The long-asked question of whether the moon's gravitational pull can cause earthquakes is one step closer to being answered.
Researchers from the University of Tokyo studied data from the past 20 years, measuring high tides and how strong the moon's pull was on the Earth's crust at those times. They focused on the two weeks before a large earthquake hit. And they found that some of the biggest quakes in history happened when the Earth's crust was under the highest tidal stress.
Satoshi Ide and colleagues noticed the Dec. 26, 2004 Sumatran earthquake, most notable for its horrendous, deadly tsunami, occurred near the time of full moon and spring tide. So did the Feb. 27, 2010 temblor in Maule, Chile. These quakes both happened close to the peak of tidal stress, when the moon and sun teamed up to exert the greatest gravitational influence over Earth. The March 11, 2011 Tohoku-Oki earthquake in Japan, which caused that country’s devastating tsunami, occurred during the neap tide, but the tidal stress was high at that time.
Research published in July 2016 also suggests that the constant gravitational dance between the Earth, the sun and the moon is capable of triggering earthquakes along tectonic plates.
The discovery, published in the Proceedings of the National Academy of Sciences, is the result of years of work by a team from the U.S. Geological Survey to better understand and predict the nature of earthquakes. Using a collection of extremely sensitive seismometers, the team was able to monitor quakes along California's San Andreas fault as deep as 19 miles underground.
Imperceptible to humans, these low frequency quakes were found to align with the rise and fall of the daily tides. The largest outbursts occurred during the twice-monthly spring tides, when the sun and moon align and exert the most gravitational pull. If that force happens to coincide with the direction of a particular fault, it can induce earthquakes.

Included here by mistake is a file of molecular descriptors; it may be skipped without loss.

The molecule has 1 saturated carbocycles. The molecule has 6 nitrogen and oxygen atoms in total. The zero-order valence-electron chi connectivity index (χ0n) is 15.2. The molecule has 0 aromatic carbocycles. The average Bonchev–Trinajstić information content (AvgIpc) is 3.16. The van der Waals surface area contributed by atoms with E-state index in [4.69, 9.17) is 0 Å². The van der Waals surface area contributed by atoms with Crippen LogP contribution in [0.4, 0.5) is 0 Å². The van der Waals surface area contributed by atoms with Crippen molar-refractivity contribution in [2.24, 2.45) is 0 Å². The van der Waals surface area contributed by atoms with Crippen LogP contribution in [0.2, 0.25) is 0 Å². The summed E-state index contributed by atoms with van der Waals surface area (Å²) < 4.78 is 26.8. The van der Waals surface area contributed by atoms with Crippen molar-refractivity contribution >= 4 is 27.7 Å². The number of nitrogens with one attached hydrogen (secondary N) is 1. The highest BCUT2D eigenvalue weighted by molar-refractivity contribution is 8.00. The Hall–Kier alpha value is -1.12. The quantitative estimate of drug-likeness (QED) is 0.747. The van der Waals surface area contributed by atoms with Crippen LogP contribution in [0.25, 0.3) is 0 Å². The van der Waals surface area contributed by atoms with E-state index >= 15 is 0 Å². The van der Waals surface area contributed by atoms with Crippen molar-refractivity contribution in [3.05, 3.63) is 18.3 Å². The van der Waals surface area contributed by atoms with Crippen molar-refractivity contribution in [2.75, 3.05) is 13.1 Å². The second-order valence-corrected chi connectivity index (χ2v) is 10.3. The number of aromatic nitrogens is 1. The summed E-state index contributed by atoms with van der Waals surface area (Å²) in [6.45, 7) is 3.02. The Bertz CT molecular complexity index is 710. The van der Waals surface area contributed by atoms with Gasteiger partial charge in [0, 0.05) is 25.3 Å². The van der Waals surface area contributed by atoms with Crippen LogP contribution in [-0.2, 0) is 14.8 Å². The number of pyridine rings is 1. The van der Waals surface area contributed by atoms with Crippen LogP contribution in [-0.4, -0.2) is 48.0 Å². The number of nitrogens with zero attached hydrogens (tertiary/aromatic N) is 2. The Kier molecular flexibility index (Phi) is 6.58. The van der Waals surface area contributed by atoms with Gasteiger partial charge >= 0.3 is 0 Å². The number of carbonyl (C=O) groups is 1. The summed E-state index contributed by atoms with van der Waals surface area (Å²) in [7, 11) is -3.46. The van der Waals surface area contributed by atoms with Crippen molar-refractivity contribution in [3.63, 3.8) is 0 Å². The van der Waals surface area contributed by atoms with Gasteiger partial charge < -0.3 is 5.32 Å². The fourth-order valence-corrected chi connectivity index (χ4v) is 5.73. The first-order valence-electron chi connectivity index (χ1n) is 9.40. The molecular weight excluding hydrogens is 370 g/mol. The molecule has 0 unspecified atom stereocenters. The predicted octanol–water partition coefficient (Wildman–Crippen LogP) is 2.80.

"It's kind of crazy, right? That the moon, when it's pulling in the same direction that the fault is slipping, causes the fault to slip more — and faster," lead author Nicholas van der Elst told Los Angeles Times. "What it shows is that the fault is super weak — much weaker than we would expect — given that there's 20 miles of rock sitting on top of it."
To get a sense of how a fault like this works, you can get a better sense of this "tortured landscape" as it's described in the video below, which also offers a close-up look inside the fault itself:
The tide-triggered quakes have enlightened researchers as to how faults like the San Andreas operate. Researchers now know there exists a transition zone between the common, smaller temblors on the deep end and the shallow, more damaging quakes in the upper crust. By better understanding the frequency of the deep earth vibrations, we may one day achieve the as-yet elusive goal of earthquake prediction.
"Every little thing we learn about the way faults work may ultimately contribute to a better understanding of the earthquake cycle and when and where big earthquakes are likely to happen," van der Elst explained to LiveScience. "The hope is that looking at low-frequency earthquakes that happen deep in the fault will ultimately shed light on how shallow parts of the fault accumulate stress."
Editor's note: This story has been updated since it was originally published in July 2016.